Hence, you are not alone regarding the seat height issue. I am also inseamed challenged. Please use the Modern Vespa Search function and you'll find a wealth of information on how various owners have attempted to address this issue.

Below is a recent message string. I included a couple of pics on what was done to my seat (removal of seat cover housing [the hump] and cutting seat down). Went from tip toe to at ball of foot. I had to also adjust my habit of placing foot down from slightly forward drop to a straight drop and slight tilt left. Am still considering Corbin or Pirate to have custom seat made.

http://www.modernvespa.com/forum/topic44032?highlight=

By the way, although I feel more comfortable with my foot drop I continue to practice "stop and go's" [this is important is stop and go traffic], sudden stops [make sure you got your wheel straightened...balance and foot drop] and stops on inclines [sometimes you just have to be aware of the route you take and avoid serious inclines].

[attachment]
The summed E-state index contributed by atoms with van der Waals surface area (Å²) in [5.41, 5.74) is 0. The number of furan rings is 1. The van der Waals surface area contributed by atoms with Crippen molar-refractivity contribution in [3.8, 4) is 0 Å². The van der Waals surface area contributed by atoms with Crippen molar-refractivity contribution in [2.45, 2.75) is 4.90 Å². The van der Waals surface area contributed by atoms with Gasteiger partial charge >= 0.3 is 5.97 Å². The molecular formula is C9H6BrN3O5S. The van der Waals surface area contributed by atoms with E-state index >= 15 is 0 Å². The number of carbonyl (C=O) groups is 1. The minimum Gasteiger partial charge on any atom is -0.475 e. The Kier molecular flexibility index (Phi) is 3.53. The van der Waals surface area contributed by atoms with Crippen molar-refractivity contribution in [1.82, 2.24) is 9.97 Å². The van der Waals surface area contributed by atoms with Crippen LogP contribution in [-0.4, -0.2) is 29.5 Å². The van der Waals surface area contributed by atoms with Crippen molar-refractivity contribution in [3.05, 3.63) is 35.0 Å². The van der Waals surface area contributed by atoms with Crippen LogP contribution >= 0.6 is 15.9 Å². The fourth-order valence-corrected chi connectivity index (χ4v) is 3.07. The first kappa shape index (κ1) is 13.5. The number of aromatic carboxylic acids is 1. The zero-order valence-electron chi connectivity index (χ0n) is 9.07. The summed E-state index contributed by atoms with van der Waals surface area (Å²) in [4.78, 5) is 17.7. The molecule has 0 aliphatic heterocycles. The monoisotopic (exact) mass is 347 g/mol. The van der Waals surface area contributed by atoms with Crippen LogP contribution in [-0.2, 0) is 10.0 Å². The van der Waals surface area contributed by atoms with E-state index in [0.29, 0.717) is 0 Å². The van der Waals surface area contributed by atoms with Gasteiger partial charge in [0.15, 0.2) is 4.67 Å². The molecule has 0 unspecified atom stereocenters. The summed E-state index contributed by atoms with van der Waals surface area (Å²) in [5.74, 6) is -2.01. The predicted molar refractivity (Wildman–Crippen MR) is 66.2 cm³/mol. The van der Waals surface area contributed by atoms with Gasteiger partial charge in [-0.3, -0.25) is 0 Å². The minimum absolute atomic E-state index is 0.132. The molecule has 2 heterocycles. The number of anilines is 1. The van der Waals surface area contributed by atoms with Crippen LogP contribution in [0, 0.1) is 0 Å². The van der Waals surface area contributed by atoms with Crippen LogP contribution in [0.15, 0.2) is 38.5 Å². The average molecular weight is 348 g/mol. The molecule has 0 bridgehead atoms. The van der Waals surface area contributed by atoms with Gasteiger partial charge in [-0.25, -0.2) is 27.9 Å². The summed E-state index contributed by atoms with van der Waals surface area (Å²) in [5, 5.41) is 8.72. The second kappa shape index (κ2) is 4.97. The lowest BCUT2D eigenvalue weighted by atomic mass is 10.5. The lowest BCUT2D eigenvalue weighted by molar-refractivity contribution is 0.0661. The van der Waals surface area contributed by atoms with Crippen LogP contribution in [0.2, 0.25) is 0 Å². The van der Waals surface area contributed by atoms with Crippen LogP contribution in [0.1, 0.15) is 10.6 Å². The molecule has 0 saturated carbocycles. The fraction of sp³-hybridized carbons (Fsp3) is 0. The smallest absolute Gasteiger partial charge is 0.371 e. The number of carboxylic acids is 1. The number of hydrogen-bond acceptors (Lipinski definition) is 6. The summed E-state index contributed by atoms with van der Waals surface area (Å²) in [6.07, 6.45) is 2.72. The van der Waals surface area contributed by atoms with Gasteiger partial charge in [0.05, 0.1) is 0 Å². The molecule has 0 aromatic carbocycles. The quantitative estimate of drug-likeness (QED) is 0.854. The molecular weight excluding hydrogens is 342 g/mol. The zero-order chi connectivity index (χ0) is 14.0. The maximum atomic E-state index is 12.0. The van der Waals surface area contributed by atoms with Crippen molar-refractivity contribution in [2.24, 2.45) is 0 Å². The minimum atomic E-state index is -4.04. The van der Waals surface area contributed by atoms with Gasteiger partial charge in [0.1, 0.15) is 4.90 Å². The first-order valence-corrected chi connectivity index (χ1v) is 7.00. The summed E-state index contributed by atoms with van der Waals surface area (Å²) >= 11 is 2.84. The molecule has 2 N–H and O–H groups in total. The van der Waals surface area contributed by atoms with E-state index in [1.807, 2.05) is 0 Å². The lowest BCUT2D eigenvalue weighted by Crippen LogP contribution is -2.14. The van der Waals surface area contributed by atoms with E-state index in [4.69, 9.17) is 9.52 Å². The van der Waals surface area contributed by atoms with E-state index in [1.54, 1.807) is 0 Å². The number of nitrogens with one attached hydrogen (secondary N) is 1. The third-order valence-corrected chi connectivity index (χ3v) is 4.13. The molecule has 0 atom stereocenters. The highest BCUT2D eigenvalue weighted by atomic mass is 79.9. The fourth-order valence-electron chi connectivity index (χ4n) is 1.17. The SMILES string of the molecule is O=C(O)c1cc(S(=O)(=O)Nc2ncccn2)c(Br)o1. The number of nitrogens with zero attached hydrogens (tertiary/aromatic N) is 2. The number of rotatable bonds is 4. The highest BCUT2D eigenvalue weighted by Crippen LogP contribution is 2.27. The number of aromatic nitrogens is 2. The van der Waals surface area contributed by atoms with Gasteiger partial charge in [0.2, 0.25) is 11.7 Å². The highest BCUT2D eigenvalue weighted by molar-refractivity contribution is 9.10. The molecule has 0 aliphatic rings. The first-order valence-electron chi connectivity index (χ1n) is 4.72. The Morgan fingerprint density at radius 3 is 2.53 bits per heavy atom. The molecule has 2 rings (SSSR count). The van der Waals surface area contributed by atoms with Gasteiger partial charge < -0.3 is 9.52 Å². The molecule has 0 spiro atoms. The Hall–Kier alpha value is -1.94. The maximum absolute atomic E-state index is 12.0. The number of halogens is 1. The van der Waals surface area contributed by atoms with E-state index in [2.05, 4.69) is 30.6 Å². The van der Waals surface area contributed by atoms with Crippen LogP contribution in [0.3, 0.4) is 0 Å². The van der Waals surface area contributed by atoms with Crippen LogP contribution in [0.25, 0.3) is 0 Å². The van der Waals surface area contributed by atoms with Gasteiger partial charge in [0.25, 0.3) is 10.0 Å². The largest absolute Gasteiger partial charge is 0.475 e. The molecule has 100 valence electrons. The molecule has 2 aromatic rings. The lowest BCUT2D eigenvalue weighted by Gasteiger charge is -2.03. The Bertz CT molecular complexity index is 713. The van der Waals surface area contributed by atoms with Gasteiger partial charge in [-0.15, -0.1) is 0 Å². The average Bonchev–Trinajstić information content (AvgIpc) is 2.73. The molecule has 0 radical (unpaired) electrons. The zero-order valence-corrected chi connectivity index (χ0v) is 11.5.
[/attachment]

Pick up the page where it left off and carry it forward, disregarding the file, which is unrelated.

Also be cognizant of where you're placing your dropped foot...don't come to a stop that will place your foot in a depression or on a slick surface (i.e. painted surface or wet [it could be oil or gravel]

Hope this helps...ride safe!
Veni, Vidi, Posti
2007 LX 150 (memories)
Joined: 12 Jun 2007
Posts: 8295
Location: New Hampshire
Sun Apr 19, 2009 6:33 pm quote
My thoughts on lowering a Vespa are that any suspension mods should be applied to both front and rear wheels in order to keep the scooter level, maintain caster and avoid weight transfer to the rear. It would also maintain headlight aim.